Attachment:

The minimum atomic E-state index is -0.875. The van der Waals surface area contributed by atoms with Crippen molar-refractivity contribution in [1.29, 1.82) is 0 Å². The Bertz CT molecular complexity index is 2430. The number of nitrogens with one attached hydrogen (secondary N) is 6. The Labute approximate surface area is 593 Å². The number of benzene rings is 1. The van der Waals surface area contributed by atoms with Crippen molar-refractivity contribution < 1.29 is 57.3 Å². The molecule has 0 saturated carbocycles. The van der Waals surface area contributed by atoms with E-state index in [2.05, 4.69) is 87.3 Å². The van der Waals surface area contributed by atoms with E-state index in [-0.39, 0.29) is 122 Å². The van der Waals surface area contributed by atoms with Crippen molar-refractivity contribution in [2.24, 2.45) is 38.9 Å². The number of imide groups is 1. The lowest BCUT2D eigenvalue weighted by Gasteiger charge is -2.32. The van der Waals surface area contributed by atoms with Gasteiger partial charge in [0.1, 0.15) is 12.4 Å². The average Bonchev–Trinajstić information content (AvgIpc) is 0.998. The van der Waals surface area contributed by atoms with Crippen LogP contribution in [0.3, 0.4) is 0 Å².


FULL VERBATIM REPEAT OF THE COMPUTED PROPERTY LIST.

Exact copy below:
The minimum atomic E-state index is -0.875. The van der Waals surface area contributed by atoms with Crippen molar-refractivity contribution in [1.29, 1.82) is 0 Å². The Bertz CT molecular complexity index is 2430. The number of nitrogens with one attached hydrogen (secondary N) is 6. The Labute approximate surface area is 593 Å². The number of benzene rings is 1. The van der Waals surface area contributed by atoms with Crippen molar-refractivity contribution < 1.29 is 57.3 Å². The molecule has 0 saturated carbocycles. The van der Waals surface area contributed by atoms with E-state index in [2.05, 4.69) is 87.3 Å². The van der Waals surface area contributed by atoms with E-state index in [-0.39, 0.29) is 122 Å². The van der Waals surface area contributed by atoms with Crippen molar-refractivity contribution in [2.24, 2.45) is 38.9 Å². The number of imide groups is 1. The lowest BCUT2D eigenvalue weighted by Gasteiger charge is -2.32. The van der Waals surface area contributed by atoms with Gasteiger partial charge in [0.1, 0.15) is 12.4 Å². The average Bonchev–Trinajstić information content (AvgIpc) is 0.998. The van der Waals surface area contributed by atoms with Crippen LogP contribution in [0.3, 0.4) is 0 Å².